LONDON — When Clint Dyer was an aspiring actor in the mid-1980s, he first visited the National Theatre, a revered London theater whose productions are a showcase for the great and good of British drama. “I’ve never seen a stage that size,” Dyer recalled recently. “I’ve never seen an actor of this caliber. What thing! How inspiring!”
But when Dyer walked out of the auditorium after the show, he saw something that instantly changed his mood, he said: On the wall was a large photograph from a 1960s production of “Othello” with actor Laurence Olivier in the title role — in Blackface. The sight “broke my heart,” Dyer said.
Dyer, who is Black, said he grabbed a pen and wrote the words “Shame on you” on the whites of Olivier’s eyes.
Almost four decades later, the British theater scene has changed radically. Last year Dyer, 54, was appointed deputy artistic director of the National Theater – a position that makes him arguably the most high-profile person of color in British theatre. On Wednesday, the theater’s own production of “Othello” premieres.
“It’s such a strange feeling to be in this building directing a play that broke my heart,” Dyer said in an interview. “The beauty of that circle is almost overwhelming.
The National Theater rarely presents a full-length “Othello,” but previous productions have been major events. These include John Dexter’s 1964 production with Laurence Olivier (so revered that photos from the show were still on display two decades later), Sam Mendes’ 1997 production starring David Harewood and Nicholas Hytner’s award-winning 2013 production starring Adrian Lester as Shakespeare’s tragic hero. , a Moor who murders his wife Desdemona after being tricked into believing she is having an affair.
Dyer’s “Othello” — which sets the play in an arena populated by black-shirted thugs who seethe whenever Othello (Giles Terera) approaches his white wife (Rosy McEwen) — is highly anticipated, especially since Dyer is the first black a director who tackles a play in the theater.
During a recent rehearsal break, the director said he was hoping to do something new with the show. “As a black man, I’ve always found the production problematic,” he said, adding that most directors downplay the issue of race and focus on male jealousy, even when a black actor takes the lead role. “The irony is,” Dyer said, “the way we play ‘Othello’ has in some ways highlighted our racism more than the actual play.”
To some viewers, Dyer’s rise to the heart of the British theater establishment may seem rapid. He was little known here until the play he directed and co-wrote, “Death of England,” opened in February 2020, just weeks before the coronavirus pandemic closed London’s theaters. The play, about a working-class man coming to terms with his conflicted feelings for his late father, was a critical hit for the National Theatre.
Yet for almost two decades Dyer toiled in London’s theater country. He was born in 1968 and grew up in Upton Park, a poor neighborhood in East London. His mother was a nurse and his father worked at the Ford car factory. He wanted to be a footballer, he said, but after playing in a school play, older classmates encouraged him to attend Saturday morning workshops at the Theater Royal Stratford East. He was soon acting in a play directed by Mike Leigh, and theater administrators pushed him to try his hand at writing and directing as well.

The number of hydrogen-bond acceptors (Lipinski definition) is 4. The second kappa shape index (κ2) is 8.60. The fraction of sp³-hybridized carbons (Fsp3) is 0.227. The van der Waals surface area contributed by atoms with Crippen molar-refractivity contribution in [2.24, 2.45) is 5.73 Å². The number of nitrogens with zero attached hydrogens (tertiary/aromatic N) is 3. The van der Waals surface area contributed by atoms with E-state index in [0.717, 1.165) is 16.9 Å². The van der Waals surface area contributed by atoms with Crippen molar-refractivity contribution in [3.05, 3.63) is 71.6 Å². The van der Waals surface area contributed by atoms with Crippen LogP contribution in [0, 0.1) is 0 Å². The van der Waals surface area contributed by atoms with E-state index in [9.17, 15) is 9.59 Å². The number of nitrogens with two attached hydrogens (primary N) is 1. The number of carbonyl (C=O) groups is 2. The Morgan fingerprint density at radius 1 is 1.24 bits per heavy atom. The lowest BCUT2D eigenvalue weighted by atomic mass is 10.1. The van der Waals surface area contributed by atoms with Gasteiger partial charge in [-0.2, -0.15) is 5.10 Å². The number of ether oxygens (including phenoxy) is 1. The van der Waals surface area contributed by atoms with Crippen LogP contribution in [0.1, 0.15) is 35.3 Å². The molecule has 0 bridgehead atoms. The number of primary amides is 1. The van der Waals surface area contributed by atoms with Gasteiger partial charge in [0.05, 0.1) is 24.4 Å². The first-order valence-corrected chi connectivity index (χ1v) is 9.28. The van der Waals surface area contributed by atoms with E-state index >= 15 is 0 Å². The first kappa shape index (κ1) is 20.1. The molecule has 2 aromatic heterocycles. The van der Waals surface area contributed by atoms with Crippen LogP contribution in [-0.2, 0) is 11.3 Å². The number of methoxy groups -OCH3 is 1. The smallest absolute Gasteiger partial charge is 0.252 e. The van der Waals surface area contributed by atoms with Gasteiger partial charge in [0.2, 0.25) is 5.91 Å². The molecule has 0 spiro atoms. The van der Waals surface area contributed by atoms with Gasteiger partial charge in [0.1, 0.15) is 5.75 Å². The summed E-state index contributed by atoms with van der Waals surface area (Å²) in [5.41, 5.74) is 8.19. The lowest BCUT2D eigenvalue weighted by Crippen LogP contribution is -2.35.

In 2004, the theater’s then-artistic director Philip Hedley asked Dyer to direct his first production, The Big Life, about four immigrants to Britain from the Caribbean who vowed to shun women and wine, but quickly broke it. . A musical based on Shakespeare’s “Love’s Labour’s Lost” transferred to the West End, although Dyer then struggled to get a direction.
Hedley said race was “the only reason” Dyer’s career didn’t take off at the time. If he were white, “he would be hot property,” Hedley said. Dyer said he rebooted his career by playing acting gigs and writing and directing plays. It was 15 years before he directed again in the West End with Get Up, Stand Up! Bob Marley’s Musical.” He is currently preparing the musical Muhammad Ali for Broadway.
The British theater world is curious not only about Dyer’s “Othello”, but also about his plans as deputy director of the National Theatre. Dominic Cooke, former artistic director of the Royal Court, who is one of the National’s associate artists, said Dyer was chosen for the role in part because of his “really strong approach to the politics of race”.
The theater has long established goals to increase diversity on its stages, including one to have 25% of the cast be people of color. (It surpassed most of its goals last season, with non-white performers making up 36% of its cast.) Dyer said “goals are valuable,” but it shouldn’t be up to casting directors alone to increase diversity on stage. “We really should go to the writers,” Dyer said, adding that he wanted to ask the playwrights to consider the diversity of their characters from the moment they started working on the play.
Writers “should do the work to really go out and learn about different cultures, different people, and find the vernaculars that they speak,” Dyer said.
For all the focus on race, Dyer said his main responsibility as deputy director of the National Theater has nothing to do with diversity, but simply to “sell tickets” — and that started with his “Othello.” For artists of his generation, it seemed like a “big deal” to have a black director stage a play there, he said, but younger people might not see it as significant.
That didn’t bother him, he said. “I’m glad they don’t think it’s a big deal like I do,” Dyer added. “Because they shouldn’t.” It should be damn normal.”